Watership Down" and there being something in there about the dangers of the road. (Which reminds me, I really need to re-read that book!)
I started reflecting on how important squirrels are when you live in the city. Often they are the only wildlife people see, unless you include pigeons, which some people love and feed in violation of the city ordinance and many people despise as "rats with wings". My Dad is a card-carrying member of the "I Hate Pigeons Club." I remember one Father's Day, we had just come from brunch and we passed an obvious pigeon-lover throwing out breadcrumbs, and my Dad said to them as we walked by, "I see you like feeding the rats."
I myself notice all kinds of animals, but I am as they say, "very tuned in." I've seen hawks, rabbits, raccoons, deer, a myriad of birds including Monk Parakeets, waterfowl, possums and of course squirrels -all in the City of Chicago. Year round, I always have an eye out and ear craned for a woodpecker or a hawk, hummingbird or unusual insect even.
Over the years, I've devoted quite a few blog posts to our grey furred friend. I've pondered their busy-ness with bemusement. They have vexed me with their mischief. They raid my bird feeder and maim my pumpkins at Halloween, but I really don't mind. Squirrels gotta eat.
I've often joked that "squirrels are my affinity animal" or "I was a squirrel in a previous life." I tend to be thrifty and I hate to waste anything, especially anything edible. I will take the smallest bit of leftovers, toss it in a salad and call it a meal. All our stale bread goes to the birds. I compost as much as I can. If I grow an excess of say, kale in my garden, I start making kale tarts and such and freezing them. I wait for big bags green tomatoes to ripen at the end of the season and make gobs of sauce. Still have some in my freezer from last fall as a matter of fact. So, you get the picture. I am squirrel-like in my storing of food. I think like a squirrel.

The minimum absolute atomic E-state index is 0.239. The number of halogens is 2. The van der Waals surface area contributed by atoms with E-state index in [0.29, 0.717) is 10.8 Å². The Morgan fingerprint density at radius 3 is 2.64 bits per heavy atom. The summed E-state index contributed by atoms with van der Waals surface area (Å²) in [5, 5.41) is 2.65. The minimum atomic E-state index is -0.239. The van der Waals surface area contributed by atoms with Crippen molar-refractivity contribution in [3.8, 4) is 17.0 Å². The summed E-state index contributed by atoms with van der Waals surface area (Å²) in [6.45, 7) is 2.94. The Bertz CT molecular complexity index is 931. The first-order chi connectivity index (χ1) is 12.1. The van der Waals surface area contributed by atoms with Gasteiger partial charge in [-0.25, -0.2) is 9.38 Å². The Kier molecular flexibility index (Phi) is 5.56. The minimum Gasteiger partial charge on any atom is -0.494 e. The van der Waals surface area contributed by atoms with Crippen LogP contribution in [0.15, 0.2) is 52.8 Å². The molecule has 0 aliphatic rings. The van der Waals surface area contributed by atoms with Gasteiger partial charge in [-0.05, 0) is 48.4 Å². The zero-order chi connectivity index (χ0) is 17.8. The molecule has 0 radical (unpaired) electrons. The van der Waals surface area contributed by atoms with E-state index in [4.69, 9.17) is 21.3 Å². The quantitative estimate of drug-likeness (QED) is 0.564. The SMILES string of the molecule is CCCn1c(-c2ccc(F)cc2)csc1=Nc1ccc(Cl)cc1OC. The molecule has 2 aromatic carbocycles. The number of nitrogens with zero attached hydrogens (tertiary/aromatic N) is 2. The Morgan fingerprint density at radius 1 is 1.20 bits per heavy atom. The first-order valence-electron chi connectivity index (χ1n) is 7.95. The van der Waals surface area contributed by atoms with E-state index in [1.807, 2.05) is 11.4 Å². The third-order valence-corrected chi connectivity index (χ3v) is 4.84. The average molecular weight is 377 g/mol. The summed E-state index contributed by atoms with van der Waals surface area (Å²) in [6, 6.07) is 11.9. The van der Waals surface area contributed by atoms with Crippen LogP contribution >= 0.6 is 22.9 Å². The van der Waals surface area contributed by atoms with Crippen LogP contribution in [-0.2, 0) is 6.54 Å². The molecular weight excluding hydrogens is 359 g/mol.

But the squirrel is such a humble animal and it has such a difficult and short life, an average of 6 years. Around these parts, they also freeze their little squirrel butts off in winter. Why identify with such a creature? I really should identify with a more glamorous or worldly animal, one that lives a long time like an elephant, or maybe a tiger or at least a more useful animal that is also beautiful, like a horse. Or maybe a dog, everyone loves dogs.
But no, it's this little gray squirrel that crosses my path on a daily basis. I've gotten to know its character far better than any of those others I mentioned- except for the dog. I have 2 wonderful dogs and I know them pretty well. But they have a cushy existence and thus far have not impressed me with their fortitude or resourcefulness. I would not trade their adoring gazes for the world, but they are ultimately, big time moochers.
Obviously I've given these little critters some thought over the years. I have quite a few stories too. I don't think I ever posted about this, but once a squirrel got into our basement and hid there. Unfortunately, Billie, our cairn terrier hunted him down, cornered him, grabbed him by the neck and shook him till he was dead. That was a BIG day here at the 2-flat. After that, Steve and I were certain that Billie had fulfilled her destiny and that if she had died right then, she would have died satisfied. And did I cry over the grave of this unlucky critter? Nope. Cycles of life and stuff, ya know.
Just this year, I witnessed a stand off between a cat and a squirrel. The squirrel sat underneath my bird feeder gorging his pie hole with sunflower seeds and about 3 feet away sat a house cat, just watching and waiting. The squirrel looked unworried. The cat, in an ecstasy of predatory glory. Another day, I witnessed the same cat chasing a squirrel across the alley. Just think, here in the city, we have a microcosm of predator and prey playing itself our under a bird feeder. Hilarious.
So what is it I admire about these creatures? Besides their overall resourcefulness, they are brave little creatures existing in a world that is dangerous beyond reason. Imagine dealing with the hazards of city living when you have a brain the size of a walnut?
They are very organized and store several thousand caches of food supply each season. And for the most part, they remember where they put it.
They are simple little animals, but they are extremely tenacious and persevering. And they live their little lives without pomp and circumstance. They never get the glory. They are overlooked and maligned as "rats with tails." But they just go on about their business. I admire their fortitude.